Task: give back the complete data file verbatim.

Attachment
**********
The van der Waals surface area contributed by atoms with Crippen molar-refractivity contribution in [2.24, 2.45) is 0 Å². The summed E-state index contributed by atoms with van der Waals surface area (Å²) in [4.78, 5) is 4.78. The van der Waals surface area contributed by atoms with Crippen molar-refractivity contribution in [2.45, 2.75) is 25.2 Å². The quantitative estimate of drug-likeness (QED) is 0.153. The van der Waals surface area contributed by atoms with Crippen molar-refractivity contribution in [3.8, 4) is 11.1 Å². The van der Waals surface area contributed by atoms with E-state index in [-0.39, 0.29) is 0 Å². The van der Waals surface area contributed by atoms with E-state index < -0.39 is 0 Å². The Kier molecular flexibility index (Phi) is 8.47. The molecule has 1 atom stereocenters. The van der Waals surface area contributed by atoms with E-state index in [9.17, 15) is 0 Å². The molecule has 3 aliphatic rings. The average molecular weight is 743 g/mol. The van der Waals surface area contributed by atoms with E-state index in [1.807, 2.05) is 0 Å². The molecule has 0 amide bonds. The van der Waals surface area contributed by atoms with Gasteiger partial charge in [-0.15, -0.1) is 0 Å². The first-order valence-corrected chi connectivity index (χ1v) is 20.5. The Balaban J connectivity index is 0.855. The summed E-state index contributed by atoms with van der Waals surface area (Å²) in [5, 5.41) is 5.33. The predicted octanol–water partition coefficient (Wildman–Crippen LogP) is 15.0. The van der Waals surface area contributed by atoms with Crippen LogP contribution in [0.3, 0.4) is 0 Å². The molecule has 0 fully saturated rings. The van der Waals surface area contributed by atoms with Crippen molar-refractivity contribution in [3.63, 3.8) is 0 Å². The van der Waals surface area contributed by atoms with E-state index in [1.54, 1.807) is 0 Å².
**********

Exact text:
The van der Waals surface area contributed by atoms with Crippen molar-refractivity contribution in [2.24, 2.45) is 0 Å². The summed E-state index contributed by atoms with van der Waals surface area (Å²) in [4.78, 5) is 4.78. The van der Waals surface area contributed by atoms with Crippen molar-refractivity contribution in [2.45, 2.75) is 25.2 Å². The quantitative estimate of drug-likeness (QED) is 0.153. The van der Waals surface area contributed by atoms with Crippen molar-refractivity contribution in [3.8, 4) is 11.1 Å². The van der Waals surface area contributed by atoms with E-state index in [-0.39, 0.29) is 0 Å². The van der Waals surface area contributed by atoms with E-state index < -0.39 is 0 Å². The Kier molecular flexibility index (Phi) is 8.47. The molecule has 1 atom stereocenters. The van der Waals surface area contributed by atoms with E-state index in [9.17, 15) is 0 Å². The molecule has 3 aliphatic rings. The average molecular weight is 743 g/mol. The van der Waals surface area contributed by atoms with E-state index in [1.807, 2.05) is 0 Å². The molecule has 0 amide bonds. The van der Waals surface area contributed by atoms with Gasteiger partial charge in [-0.15, -0.1) is 0 Å². The first-order valence-corrected chi connectivity index (χ1v) is 20.5. The Balaban J connectivity index is 0.855. The summed E-state index contributed by atoms with van der Waals surface area (Å²) in [5, 5.41) is 5.33. The predicted octanol–water partition coefficient (Wildman–Crippen LogP) is 15.0. The van der Waals surface area contributed by atoms with Crippen LogP contribution in [0.3, 0.4) is 0 Å². The molecule has 0 fully saturated rings. The van der Waals surface area contributed by atoms with Crippen molar-refractivity contribution in [3.63, 3.8) is 0 Å². The van der Waals surface area contributed by atoms with E-state index in [1.54, 1.807) is 0 Å².